Mogadishu

“Black Hawk Down” is a simple phrase.  After the passage of two decades, these three wordssomalia.mogadishu summon images to my mind that, unbidden, give rise to rage, horror, and impotence.  On October 3rd and 4th, 1993, two years after the Cold War was declared ‘over’, our military was in Somalia still fighting on a front the ten-month old Clinton administration considered important.  The military was denied the support the field command requested.  Black Hawk Down is a common name for the First Battle of Mogadishu, part of the larger operation Gothic Serpent to capture the Somali warlord, Mohamed Farrah Aidid.  The Somali Maalintii Rangers lost many in this battle and, locally, refer to it as Day of the Rangers.

YouViewed/Editorial posted the following excellent piece on Mogadishu simply entitled Today Marks The 20Th Anniversary Of The Battle Of Mogadishu.

Order Of Battle

U.S. and UNOSOM Units involved in the battle:

Task Force Ranger, including :

  • C Squadron, 1st Special Forces Operational Detachment-Delta (1st SFOD-D) — aka “Delta Force”
  • Bravo Company, 3rd Ranger Battalion, 75th Ranger Regiment
  • 1st Battalion, 160th Special Operations Aviation Regiment (Airborne) (The Night Stalkers) with MH-6J and AH-6 “Little Birds” and MH-60 A/L Black Hawks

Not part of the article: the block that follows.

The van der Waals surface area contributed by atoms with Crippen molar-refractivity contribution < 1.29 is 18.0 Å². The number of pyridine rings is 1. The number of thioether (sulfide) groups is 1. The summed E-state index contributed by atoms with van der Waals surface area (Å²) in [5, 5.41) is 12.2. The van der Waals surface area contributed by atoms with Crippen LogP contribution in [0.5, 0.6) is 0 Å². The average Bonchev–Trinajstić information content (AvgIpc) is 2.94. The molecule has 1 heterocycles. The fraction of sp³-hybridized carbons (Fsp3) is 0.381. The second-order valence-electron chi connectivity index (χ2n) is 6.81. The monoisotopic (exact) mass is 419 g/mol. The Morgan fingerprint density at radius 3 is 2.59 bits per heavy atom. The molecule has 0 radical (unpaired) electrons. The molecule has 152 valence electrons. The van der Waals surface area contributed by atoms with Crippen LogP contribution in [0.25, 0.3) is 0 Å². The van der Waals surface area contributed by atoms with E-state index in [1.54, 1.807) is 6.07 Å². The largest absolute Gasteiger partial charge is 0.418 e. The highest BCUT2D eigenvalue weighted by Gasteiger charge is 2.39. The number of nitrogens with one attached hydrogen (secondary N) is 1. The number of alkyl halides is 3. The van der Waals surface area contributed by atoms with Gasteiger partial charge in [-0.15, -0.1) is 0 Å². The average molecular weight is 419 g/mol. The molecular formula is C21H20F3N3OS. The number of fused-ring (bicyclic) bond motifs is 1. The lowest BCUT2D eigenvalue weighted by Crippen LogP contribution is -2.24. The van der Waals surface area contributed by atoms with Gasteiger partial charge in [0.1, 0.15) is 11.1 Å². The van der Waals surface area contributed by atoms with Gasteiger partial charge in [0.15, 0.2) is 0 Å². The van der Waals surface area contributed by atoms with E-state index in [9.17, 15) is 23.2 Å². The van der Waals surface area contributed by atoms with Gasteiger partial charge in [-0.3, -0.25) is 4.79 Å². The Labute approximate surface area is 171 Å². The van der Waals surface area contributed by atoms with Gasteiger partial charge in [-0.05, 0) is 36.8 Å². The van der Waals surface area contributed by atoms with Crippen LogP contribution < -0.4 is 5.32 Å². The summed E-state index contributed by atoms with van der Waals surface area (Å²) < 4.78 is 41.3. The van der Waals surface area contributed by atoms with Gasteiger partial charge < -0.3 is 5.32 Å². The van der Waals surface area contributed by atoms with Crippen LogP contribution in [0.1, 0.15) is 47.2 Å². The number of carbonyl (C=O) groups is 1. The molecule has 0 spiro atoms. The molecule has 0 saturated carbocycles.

• Combat Controllers and Pararescuemen from the USAF 24th Special Tactics Squadron

SEAL Team Six (four Navy SEAL operators)

CVN-72 U.S.Abraham Lincoln & Carrier Air Wing 11

Task Force-10th Mountain Division, including:

  • 2nd Battalion, 14th Infantry Regiment,
  • 1st platoon, C Company, 1st Battalion, 87th Infantry Regiment
  • 15th FF Battalion, of the Frontier Force Regiment, Pakistan Army
  • 19 Lancers of the Pakistan Army

United Nations Forces

19th Battalion, Royal Malay Regiment of the Malaysian Army

10th Battalion Baloch Regiment of the Pakistan Army, (less two companies who were held in reserve)

Somali Militias

The size and organizational structure of Somali forces are not known in detail. In all, between 2,000-4,000 regular militia members are believed to have participated, almost all of which belonged to Aidid’s Somali National Alliance, drawing largely from the Habar Gedir clan.” But wait, there’s more!